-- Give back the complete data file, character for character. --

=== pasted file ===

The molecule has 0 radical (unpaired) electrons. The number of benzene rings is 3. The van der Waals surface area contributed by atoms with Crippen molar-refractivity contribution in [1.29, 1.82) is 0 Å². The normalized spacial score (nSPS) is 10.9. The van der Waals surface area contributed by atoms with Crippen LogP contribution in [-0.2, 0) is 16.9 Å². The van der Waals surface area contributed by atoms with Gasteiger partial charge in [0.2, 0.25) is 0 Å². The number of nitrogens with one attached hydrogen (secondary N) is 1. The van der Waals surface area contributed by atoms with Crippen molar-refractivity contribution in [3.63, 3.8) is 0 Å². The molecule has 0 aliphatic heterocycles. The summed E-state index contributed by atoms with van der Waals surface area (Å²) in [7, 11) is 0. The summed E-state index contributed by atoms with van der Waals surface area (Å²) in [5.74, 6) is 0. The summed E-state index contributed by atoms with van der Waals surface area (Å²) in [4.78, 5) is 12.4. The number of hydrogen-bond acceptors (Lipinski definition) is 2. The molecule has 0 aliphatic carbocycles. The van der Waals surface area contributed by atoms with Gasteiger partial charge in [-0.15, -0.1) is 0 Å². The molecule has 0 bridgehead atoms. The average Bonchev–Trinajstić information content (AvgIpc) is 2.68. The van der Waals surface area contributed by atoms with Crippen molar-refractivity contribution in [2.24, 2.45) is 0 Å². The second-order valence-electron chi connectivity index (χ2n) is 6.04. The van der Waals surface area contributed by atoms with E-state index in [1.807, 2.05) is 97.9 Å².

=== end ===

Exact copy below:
The molecule has 0 radical (unpaired) electrons. The number of benzene rings is 3. The van der Waals surface area contributed by atoms with Crippen molar-refractivity contribution in [1.29, 1.82) is 0 Å². The normalized spacial score (nSPS) is 10.9. The van der Waals surface area contributed by atoms with Crippen LogP contribution in [-0.2, 0) is 16.9 Å². The van der Waals surface area contributed by atoms with Gasteiger partial charge in [0.2, 0.25) is 0 Å². The number of nitrogens with one attached hydrogen (secondary N) is 1. The van der Waals surface area contributed by atoms with Crippen molar-refractivity contribution in [3.63, 3.8) is 0 Å². The molecule has 0 aliphatic heterocycles. The summed E-state index contributed by atoms with van der Waals surface area (Å²) in [7, 11) is 0. The summed E-state index contributed by atoms with van der Waals surface area (Å²) in [5.74, 6) is 0. The summed E-state index contributed by atoms with van der Waals surface area (Å²) in [4.78, 5) is 12.4. The number of hydrogen-bond acceptors (Lipinski definition) is 2. The molecule has 0 aliphatic carbocycles. The van der Waals surface area contributed by atoms with Gasteiger partial charge in [-0.15, -0.1) is 0 Å². The molecule has 0 bridgehead atoms. The average Bonchev–Trinajstić information content (AvgIpc) is 2.68. The van der Waals surface area contributed by atoms with Crippen molar-refractivity contribution in [2.24, 2.45) is 0 Å². The second-order valence-electron chi connectivity index (χ2n) is 6.04. The van der Waals surface area contributed by atoms with E-state index in [1.807, 2.05) is 97.9 Å².